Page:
Evidently I'm not a soft-hearted, gentle reader, so I quite happily followed our two lads from one misadventure to the next. Knowing what I do about Mark's writing, and how he puts his stories together, I'm suitably entertained and looking forward to the other two instalments in the trilogy.

I must add here that I particularly adore Snorri. Part of me feels as if *he* is the actual hero of the story; Jalan is merely the storyteller spinning a saga about a mythic warrior and father on a quest to save his family. On the outside, Snorri appears to be *just* a hulking brute, but slowly the layers are peeled back and you discover a character of great complexity and subtle intelligence. I like it when that happens.

In essence, Prince of Fools is a dudebro quest, so it's probably not going to appeal to those wanting a story that passes the Bechdel test. That being said, there were some cameo appearances that amused me greatly (you'll understand why when you read the book – it does take place during the same time that Jorg has his adventures). And seriously, this was just a huge load of fun to read, gore and all, especially with Jalan's witty observations along the way and some of the unexpected twists that had me shaking my head.

Wednesday, September 13, 2017

Brigadier and the Spirit Pony by Marga Jonker

Okay, sometimes the books I receive to review end up being a bit of a lucky dip in that I get titles I wouldn't ordinarily read, and Brigadier and the Spirit Pony, by Marga Jonker is most certainly one of those titles. That being said, in the spirit of fairness, I will offer a review as free as possible from my usual biases.

Firstly, I'm not a horse-mad preteen – the age group Jonker's book is most likely aimed at. It's quite clear from the get-go that Jonker knows a lot about the correct care of horses, down to the minute details, (as much as I know about horses, having grown up around a horse-besotted family member). So if you've got a young girl (or boy) in your family of around 10 to 12, who's nuts about horses, then this may well be the book they're going to read in one sitting.

We meet Gabi and Alex, sisters who are dealing with the fact that their estranged father Ben has just come sailing back into their lives. He couldn't be more different from their mom (who has custody), and after years of not seeing them regularly, Ben's understandably awkward – though to give him credit, he tries really hard.

In fact, to give daddy kudos, he's willing to schlep a horsebox containing Gabi's prized horse Brigadier along with them when they go for a stay in a holiday house on an estate situated in the Harkerville forest. But what Ben doesn't at first admit is that his new girlfriend Val will be there too. Awkward. Alex is a bit of a brat, but she does have some redeeming qualities (and reminds me awfully of what I was like at her age).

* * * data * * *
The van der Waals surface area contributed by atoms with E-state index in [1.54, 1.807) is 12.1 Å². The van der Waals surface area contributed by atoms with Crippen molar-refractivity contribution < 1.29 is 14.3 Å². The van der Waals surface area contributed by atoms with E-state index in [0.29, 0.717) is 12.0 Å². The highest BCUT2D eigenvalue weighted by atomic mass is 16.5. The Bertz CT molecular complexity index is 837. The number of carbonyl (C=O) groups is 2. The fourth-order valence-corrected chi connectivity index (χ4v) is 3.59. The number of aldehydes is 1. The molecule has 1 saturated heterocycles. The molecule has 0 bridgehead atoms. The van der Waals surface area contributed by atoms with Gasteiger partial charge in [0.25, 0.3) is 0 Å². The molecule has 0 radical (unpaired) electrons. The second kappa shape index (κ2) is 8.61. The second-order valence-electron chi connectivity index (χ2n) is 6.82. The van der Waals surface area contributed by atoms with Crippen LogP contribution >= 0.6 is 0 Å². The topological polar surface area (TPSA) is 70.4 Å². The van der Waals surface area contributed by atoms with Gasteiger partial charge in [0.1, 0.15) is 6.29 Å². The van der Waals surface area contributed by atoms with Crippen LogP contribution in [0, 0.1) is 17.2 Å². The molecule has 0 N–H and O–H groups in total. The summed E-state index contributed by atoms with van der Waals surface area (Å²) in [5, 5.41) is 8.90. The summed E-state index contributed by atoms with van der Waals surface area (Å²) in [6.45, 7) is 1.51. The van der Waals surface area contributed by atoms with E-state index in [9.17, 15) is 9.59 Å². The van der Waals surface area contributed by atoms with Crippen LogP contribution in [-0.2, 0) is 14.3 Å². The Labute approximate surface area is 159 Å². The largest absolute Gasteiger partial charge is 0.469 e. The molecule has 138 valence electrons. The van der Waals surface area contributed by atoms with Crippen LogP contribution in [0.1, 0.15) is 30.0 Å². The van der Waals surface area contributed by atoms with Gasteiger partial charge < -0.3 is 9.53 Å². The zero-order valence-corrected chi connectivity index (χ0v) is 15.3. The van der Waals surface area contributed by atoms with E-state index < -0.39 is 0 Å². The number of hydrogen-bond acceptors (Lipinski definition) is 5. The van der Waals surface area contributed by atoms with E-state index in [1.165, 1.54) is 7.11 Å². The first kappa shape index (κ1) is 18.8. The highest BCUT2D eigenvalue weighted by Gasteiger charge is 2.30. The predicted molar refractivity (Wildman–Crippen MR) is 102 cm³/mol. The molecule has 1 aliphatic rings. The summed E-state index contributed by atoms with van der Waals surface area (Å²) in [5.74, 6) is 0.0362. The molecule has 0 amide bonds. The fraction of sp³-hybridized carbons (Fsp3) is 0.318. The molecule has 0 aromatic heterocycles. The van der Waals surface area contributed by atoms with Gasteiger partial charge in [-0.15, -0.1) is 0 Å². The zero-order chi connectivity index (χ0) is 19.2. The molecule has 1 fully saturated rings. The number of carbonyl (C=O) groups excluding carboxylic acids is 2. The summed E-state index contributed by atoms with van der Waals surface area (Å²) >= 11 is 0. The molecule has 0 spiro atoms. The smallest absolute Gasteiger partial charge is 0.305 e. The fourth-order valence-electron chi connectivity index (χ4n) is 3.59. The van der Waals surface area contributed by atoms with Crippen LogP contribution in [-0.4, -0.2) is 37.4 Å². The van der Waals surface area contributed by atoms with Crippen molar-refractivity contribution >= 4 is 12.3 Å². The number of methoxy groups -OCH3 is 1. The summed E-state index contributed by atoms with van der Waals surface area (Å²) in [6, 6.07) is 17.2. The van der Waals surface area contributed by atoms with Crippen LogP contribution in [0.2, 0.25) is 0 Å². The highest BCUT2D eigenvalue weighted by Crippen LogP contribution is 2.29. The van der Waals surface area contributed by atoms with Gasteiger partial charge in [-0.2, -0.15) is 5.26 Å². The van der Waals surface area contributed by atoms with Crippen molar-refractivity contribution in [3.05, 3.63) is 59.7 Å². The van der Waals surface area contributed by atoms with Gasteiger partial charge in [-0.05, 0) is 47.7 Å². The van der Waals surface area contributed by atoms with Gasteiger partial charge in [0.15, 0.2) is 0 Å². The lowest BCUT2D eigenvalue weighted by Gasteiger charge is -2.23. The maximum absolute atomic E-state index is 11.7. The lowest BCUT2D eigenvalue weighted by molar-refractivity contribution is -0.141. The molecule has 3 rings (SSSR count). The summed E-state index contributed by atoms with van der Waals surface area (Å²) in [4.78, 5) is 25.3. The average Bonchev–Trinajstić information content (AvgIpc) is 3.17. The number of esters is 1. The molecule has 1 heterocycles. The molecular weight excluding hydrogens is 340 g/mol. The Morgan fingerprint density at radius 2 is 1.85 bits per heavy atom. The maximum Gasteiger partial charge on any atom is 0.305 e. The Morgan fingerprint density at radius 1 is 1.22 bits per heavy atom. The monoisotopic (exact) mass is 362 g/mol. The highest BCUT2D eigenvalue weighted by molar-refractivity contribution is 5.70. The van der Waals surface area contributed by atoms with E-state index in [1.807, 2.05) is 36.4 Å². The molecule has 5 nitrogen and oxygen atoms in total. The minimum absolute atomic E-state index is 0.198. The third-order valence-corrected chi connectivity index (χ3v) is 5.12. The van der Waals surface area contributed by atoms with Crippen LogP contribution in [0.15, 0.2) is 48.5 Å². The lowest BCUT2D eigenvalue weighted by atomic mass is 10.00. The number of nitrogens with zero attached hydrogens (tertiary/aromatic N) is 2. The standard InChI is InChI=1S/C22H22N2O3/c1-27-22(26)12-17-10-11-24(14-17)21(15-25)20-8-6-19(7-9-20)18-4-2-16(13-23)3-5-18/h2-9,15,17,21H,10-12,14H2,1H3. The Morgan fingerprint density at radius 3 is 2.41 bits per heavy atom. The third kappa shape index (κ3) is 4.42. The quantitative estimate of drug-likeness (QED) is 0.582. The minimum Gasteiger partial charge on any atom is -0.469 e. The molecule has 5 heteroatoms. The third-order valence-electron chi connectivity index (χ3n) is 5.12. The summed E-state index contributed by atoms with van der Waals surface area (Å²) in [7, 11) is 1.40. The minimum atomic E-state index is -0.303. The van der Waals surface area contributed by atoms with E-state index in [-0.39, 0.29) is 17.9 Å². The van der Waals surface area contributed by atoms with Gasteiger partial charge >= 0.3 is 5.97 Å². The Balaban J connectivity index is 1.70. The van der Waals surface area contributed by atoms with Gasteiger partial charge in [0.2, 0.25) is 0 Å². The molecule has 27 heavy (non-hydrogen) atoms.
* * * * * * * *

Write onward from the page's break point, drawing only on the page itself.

I'm not going to give exhaustive plot details for fear of spoiling, but we do have some adventure time involving an outride in the forest. We meet a kooky landlady who believes she communes with the forest spirits, and the crazy ex-wife overreacts to The Thing that happens. There's a whiff of a love interest and suggestion of supernatural elements... and there is the solving of a mystery. Not all quite on Nancy Drew level, but still mildly entertaining. Not enough spirit pony, if you ask me.

Granted, I did feel near the end that there was too much chaos with the addition of a prayer group (it felt a bit contrived), so the ending was a bit more complicated than it should have been with the addition of those extra characters and actions, thereby robbing the story of some of its impact, and my feelings are also that mother dearest overreacted a bit too much (there was a scene involving a camera which seemed an odd plot twist – I mean why care so much about what's on Ben's camera when there are bigger issues at stake?) So yeah, those were the two things I didn't buy so much.

I feel if some of this near the ending could have been streamlined, and maybe if the author had dug a little deeper with the development of the Big Adventure We Won't Go Into Depth About, the tension could have been a bit more twisty and stronger, which is what I felt this story needed.